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Extra Curricular Activities

Extra Curricular Activities

I once heard an Ivy League admissions officer say “We understand that the opportunities and demands for Indian students are different than for American students. But that makes Indian students weak in extra-curriculars and, unfortunately, our process is unforgiving.”  This seemed like a harsh assesment of an Indian students, but a few years of advising I now understand his comment – many indian students lack depth in a particular extra curricular and the breadth they demonstrate is mundane and similar to all their classmates. So what can you do to make yourself stand out to admissions officers like the one quoted? 

Ask yourself, how many of my peers have done the same extra curricular activities as me? If the answer is “all of them” you will not stand out.

But involvement in the standard extracurricular activities (think MUN, CAS, Trinity Music, etc.)  is not enough, then what is? If you have done something that was fairly easy and accessible and you never won an award or secured a competitive spot in your chosen activity, it is probably not enough to make you stand out. You can stand out either by making extreme efforts in an ongoing interest of yours through the 12th grade. Or join a camp during your vacation that has competitive admissions whether in India or abroad.
Another way to stand out is to demonstrate “leadership”. But what counts as leadership? Let’s say you were the head girl of your school – do you know how many head girls there are in India? Harvard/Princeton/Yale cannot accept all of them. But they might select the head girl who formed an association of head girls across India to forge a better alliance for social impact in student-led initiatives. Coming up with creative ideas and getting other people to join you qualifies as leadership. It does not even have to be something outside school: I recently met an applicant who, along with some classmates, started a social service initiative that matched the energy of young people to the loneliness of old age and retired communities. We worked to position this in her essays as a leadership effort by outlining how she came up with the idea, why it was needed, how she convinced her school and her peers to support it and what were the results. This was an excellent way to highlight her leadership, but she hadn’t thought of it that way. She simply saw it as a curriculum requirement.
But right now you might be saying “It’s too late. I have to apply this year and my extra curricilar activities are what they are.” So what should you do? What if your most active pastime is reading? What if you simply love online gaming? And that is all you have done in your free time for the past four years? Well all hope is not lost, you can try to position these pastimes in a way that makes them seem critical to understanding who you are and who you want to become. For example, admissions blogger Alan Grove (http://collegeapps.about.com) showcased one applicant whose pastime was trying to win online contests. This may not be a deep and meaningful extracurricular activity, but she was able to present it as a representation of her optimistic spirit, someone always looking for the next opportunity who sees herself as a winner. It may be a stretch, but if it’s all you have, it’s worth a try.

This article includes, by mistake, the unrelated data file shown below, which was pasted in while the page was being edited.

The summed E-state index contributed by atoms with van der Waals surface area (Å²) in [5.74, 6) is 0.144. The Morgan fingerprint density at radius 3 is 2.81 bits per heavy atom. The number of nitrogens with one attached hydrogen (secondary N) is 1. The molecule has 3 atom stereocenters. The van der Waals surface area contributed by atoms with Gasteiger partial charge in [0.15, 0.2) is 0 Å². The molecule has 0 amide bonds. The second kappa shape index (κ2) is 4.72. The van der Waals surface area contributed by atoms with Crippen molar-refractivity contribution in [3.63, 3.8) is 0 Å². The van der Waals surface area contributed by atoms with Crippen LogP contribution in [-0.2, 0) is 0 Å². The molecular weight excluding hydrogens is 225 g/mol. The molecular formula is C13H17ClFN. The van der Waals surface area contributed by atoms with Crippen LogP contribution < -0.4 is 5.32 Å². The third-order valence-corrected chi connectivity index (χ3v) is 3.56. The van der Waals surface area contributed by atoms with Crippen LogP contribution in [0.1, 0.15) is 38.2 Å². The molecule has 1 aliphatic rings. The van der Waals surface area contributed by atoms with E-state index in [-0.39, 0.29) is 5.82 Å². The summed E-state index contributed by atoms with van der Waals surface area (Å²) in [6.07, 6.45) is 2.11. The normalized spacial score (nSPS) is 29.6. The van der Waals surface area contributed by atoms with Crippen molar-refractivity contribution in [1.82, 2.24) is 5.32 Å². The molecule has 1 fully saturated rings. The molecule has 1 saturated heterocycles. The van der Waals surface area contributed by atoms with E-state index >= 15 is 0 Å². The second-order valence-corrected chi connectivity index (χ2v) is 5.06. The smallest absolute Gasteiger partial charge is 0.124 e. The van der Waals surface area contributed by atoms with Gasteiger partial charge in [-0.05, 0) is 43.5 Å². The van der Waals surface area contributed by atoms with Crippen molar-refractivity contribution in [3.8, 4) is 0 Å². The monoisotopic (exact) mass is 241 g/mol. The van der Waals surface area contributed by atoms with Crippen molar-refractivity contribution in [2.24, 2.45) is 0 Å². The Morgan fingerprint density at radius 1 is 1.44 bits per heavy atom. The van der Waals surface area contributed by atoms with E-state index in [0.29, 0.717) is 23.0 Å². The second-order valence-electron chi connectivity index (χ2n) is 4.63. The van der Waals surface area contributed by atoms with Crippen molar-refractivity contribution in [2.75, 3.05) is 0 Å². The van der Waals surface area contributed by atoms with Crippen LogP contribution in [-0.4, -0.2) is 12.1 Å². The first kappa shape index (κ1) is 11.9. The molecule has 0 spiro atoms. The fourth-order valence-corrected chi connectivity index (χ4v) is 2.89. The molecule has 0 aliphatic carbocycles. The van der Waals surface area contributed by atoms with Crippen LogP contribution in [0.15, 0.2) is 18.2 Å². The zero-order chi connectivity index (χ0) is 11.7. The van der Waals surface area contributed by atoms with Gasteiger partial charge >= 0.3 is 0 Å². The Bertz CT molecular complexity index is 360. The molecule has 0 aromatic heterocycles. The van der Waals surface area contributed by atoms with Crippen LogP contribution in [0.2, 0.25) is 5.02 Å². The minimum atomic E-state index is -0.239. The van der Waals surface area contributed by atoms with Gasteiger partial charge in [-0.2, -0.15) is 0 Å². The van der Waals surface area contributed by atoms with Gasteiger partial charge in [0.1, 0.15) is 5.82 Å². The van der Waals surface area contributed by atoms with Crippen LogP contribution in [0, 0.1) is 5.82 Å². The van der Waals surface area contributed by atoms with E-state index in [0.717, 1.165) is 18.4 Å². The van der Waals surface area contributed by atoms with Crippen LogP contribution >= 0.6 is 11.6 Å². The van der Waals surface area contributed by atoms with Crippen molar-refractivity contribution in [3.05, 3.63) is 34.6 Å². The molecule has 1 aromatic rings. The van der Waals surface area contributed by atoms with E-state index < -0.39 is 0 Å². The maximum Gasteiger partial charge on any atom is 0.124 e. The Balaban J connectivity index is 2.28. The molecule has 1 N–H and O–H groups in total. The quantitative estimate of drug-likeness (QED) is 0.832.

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The fundamental role of independent educational consultants is to help students explore college opportunities and find the right place for them to succeed academically and socially. IECs don’t get students admitted—they help students demonstrate why they deserve to be admitted at appropriately chosen schools. They help students find colleges they might not have heard of—often out of their region—and they help students put their best foot forward.

Here are 5 things families should consider when looking to hire an IEC:

  1. Does the IEC belong to a professional association such as IECA with established and rigorous standards for membership?
  2. Do not trust any offers of guaranteed admission to a school or a certain minimum dollar value in scholarships.
  3. Ensure that the IEC adheres to the ethical guidelines for private counseling established by IECA.
  4. Find an IEC that visits college, school, and program campuses and meets with admissions representatives regularly in order to keep up with new trends, academic changes and evolving campus cultures.
  5. Do they attend professional conferences or training workshops on a regular basis to keep up with regional and national trends and changes in the law?